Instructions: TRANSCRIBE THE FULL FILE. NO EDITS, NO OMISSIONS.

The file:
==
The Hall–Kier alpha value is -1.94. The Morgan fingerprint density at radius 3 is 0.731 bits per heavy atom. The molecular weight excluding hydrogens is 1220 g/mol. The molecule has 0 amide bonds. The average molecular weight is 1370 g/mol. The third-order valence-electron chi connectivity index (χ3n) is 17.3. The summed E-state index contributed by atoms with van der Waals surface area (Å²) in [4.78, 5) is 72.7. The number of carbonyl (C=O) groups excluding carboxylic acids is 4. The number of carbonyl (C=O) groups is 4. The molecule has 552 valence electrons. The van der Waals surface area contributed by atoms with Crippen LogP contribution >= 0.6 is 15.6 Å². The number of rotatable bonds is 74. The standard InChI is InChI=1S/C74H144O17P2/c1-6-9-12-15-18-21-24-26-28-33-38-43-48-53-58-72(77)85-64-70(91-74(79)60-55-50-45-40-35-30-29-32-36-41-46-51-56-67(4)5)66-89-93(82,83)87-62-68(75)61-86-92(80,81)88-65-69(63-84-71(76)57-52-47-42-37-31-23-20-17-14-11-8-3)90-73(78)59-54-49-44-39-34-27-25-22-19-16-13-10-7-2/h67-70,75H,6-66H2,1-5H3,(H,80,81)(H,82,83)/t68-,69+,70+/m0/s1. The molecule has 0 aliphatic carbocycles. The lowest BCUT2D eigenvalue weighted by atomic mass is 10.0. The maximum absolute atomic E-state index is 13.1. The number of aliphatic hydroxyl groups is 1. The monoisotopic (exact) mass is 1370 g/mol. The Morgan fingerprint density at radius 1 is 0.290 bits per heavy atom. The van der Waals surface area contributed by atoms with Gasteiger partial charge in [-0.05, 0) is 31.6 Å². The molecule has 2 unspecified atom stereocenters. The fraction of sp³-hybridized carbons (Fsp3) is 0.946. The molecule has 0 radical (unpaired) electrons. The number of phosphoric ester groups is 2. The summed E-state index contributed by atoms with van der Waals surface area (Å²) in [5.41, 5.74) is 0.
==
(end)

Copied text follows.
The Hall–Kier alpha value is -1.94. The Morgan fingerprint density at radius 3 is 0.731 bits per heavy atom. The molecular weight excluding hydrogens is 1220 g/mol. The molecule has 0 amide bonds. The average molecular weight is 1370 g/mol. The third-order valence-electron chi connectivity index (χ3n) is 17.3. The summed E-state index contributed by atoms with van der Waals surface area (Å²) in [4.78, 5) is 72.7. The number of carbonyl (C=O) groups excluding carboxylic acids is 4. The number of carbonyl (C=O) groups is 4. The molecule has 552 valence electrons. The van der Waals surface area contributed by atoms with Crippen LogP contribution >= 0.6 is 15.6 Å². The number of rotatable bonds is 74. The standard InChI is InChI=1S/C74H144O17P2/c1-6-9-12-15-18-21-24-26-28-33-38-43-48-53-58-72(77)85-64-70(91-74(79)60-55-50-45-40-35-30-29-32-36-41-46-51-56-67(4)5)66-89-93(82,83)87-62-68(75)61-86-92(80,81)88-65-69(63-84-71(76)57-52-47-42-37-31-23-20-17-14-11-8-3)90-73(78)59-54-49-44-39-34-27-25-22-19-16-13-10-7-2/h67-70,75H,6-66H2,1-5H3,(H,80,81)(H,82,83)/t68-,69+,70+/m0/s1. The molecule has 0 aliphatic carbocycles. The lowest BCUT2D eigenvalue weighted by atomic mass is 10.0. The maximum absolute atomic E-state index is 13.1. The number of aliphatic hydroxyl groups is 1. The monoisotopic (exact) mass is 1370 g/mol. The Morgan fingerprint density at radius 1 is 0.290 bits per heavy atom. The van der Waals surface area contributed by atoms with Gasteiger partial charge in [-0.05, 0) is 31.6 Å². The molecule has 2 unspecified atom stereocenters. The fraction of sp³-hybridized carbons (Fsp3) is 0.946. The molecule has 0 radical (unpaired) electrons. The number of phosphoric ester groups is 2. The summed E-state index contributed by atoms with van der Waals surface area (Å²) in [5.41, 5.74) is 0.